There's probably no salvaging this relationship. The scale of the betrayal is just too great, NORTH, and your efforts to shift blame---it's your friend's fault for suggesting you get back into sex work, it was that guy's fault for offering you $3,000, it was your boyfriend's fault (!) for occupying all your time (?)---demonstrate that you have yet to take full responsibility for your actions. You would need to do that, NORTH, at least that, before your ex could begin to think about taking you back.

Q What's the etiquette for having sex when you're a guest? Friends spent the night and shared some passion. I don't have a problem with this. However, this was period sex, and I was left with bloody, sex-stained sheets. Am I wrong to be annoyed? Can I ask them to replace the sheets? —Hostess With The Menses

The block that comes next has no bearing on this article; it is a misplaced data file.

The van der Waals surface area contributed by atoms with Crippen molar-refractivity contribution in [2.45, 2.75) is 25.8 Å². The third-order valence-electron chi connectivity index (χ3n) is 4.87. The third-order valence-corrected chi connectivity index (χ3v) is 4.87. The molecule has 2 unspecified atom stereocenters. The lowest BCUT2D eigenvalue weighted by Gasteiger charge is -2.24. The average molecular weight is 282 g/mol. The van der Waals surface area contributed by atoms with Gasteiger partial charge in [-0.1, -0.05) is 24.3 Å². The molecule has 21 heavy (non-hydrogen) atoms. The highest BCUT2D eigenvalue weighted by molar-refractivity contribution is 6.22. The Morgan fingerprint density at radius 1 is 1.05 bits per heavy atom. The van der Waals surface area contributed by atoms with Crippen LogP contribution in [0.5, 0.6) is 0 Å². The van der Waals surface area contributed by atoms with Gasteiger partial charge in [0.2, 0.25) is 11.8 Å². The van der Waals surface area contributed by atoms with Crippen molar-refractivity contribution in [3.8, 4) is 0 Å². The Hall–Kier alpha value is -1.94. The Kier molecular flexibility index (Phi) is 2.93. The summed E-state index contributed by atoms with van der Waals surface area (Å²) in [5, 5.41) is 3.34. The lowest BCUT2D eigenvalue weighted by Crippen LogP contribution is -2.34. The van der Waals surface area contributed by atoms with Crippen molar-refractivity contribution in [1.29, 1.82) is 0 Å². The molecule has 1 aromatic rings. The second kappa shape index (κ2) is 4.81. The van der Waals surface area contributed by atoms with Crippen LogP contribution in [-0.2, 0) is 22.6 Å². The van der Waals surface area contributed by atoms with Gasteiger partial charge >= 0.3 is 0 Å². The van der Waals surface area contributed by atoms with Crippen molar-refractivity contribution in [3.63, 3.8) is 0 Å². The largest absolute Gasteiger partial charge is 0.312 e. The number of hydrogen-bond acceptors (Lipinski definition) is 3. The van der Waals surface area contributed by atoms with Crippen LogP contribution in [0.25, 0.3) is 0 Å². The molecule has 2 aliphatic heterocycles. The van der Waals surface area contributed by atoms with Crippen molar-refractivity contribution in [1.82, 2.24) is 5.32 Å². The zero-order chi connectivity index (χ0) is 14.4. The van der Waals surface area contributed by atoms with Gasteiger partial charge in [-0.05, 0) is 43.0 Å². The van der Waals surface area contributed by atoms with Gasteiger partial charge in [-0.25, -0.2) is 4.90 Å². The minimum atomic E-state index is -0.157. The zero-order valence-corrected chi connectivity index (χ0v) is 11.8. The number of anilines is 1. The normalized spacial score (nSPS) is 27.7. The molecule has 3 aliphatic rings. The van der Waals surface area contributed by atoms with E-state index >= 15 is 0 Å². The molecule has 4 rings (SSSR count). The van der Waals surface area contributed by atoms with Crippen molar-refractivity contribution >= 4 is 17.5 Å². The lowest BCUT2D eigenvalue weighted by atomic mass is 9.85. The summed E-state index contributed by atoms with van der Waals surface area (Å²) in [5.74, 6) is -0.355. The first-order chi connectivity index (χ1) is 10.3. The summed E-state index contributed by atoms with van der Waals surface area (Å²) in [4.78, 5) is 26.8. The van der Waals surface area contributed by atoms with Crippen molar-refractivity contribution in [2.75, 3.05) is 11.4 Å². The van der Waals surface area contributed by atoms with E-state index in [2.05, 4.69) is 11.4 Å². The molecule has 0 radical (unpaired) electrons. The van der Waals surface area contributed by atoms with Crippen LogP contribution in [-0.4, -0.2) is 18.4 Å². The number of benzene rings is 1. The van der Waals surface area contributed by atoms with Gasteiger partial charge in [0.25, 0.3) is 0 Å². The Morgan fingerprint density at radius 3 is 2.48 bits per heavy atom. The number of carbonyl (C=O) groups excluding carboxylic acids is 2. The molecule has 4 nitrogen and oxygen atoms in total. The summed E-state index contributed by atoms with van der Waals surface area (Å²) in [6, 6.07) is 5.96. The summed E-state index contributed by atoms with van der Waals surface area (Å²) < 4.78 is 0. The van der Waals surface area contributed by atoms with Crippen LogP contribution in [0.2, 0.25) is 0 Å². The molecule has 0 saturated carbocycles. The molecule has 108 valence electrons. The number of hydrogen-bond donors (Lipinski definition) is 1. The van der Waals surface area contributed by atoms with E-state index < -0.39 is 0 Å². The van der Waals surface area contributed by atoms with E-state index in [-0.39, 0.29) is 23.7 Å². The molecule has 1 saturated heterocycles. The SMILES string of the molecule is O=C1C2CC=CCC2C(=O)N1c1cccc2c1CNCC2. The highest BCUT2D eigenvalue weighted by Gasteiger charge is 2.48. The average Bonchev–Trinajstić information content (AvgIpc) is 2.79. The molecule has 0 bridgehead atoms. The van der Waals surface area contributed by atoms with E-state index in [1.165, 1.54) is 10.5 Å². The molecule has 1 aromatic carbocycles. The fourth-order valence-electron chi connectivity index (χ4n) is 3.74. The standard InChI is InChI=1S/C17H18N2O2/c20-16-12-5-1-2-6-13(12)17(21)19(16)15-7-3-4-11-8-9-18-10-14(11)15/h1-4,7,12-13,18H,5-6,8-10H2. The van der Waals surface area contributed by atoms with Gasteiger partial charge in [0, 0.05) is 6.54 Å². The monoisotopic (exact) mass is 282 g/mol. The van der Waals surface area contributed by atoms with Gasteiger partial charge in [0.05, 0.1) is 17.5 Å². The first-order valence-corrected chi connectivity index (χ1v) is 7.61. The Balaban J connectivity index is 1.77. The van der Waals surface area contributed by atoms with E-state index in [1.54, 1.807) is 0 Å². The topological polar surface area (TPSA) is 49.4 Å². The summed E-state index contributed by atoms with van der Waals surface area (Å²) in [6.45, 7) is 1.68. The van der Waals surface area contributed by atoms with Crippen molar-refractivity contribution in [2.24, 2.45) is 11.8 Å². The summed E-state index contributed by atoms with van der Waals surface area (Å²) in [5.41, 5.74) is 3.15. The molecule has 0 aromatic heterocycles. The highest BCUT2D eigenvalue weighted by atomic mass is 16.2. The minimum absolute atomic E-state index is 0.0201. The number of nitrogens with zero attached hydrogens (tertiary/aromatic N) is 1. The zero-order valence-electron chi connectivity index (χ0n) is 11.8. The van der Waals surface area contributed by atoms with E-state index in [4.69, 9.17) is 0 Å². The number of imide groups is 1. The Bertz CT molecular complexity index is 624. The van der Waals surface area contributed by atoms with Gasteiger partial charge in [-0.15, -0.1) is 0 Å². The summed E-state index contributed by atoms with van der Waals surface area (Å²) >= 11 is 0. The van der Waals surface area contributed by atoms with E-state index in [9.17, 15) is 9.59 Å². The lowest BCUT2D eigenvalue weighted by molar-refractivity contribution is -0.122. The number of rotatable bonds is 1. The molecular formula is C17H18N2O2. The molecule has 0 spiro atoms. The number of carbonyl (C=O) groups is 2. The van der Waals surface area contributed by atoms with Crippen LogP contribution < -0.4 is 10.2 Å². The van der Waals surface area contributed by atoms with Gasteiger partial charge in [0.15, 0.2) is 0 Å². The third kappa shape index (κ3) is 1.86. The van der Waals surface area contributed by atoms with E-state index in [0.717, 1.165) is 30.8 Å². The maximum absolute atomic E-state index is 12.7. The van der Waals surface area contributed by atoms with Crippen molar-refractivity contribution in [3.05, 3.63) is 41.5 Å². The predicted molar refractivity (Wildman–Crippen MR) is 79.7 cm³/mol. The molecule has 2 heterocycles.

A Your guests had to know---if your sheets were a bloody mess, so were your guests---and they should have offered to replace your sheets. You're right to be annoyed. If you believe your friends are selfish and inconsiderate---if you think they didn't care about they mess they left for you---confront them, ask for replacements and cultivate other friendships. But if you know your friends to be deeply sex-negative, HWTM, it's possible they were so mortified by the mess---evidence that they'd had sex!---and were paralyzed by shame. If that's the case, let it slide, buy your own replacements and cultivate other friendships.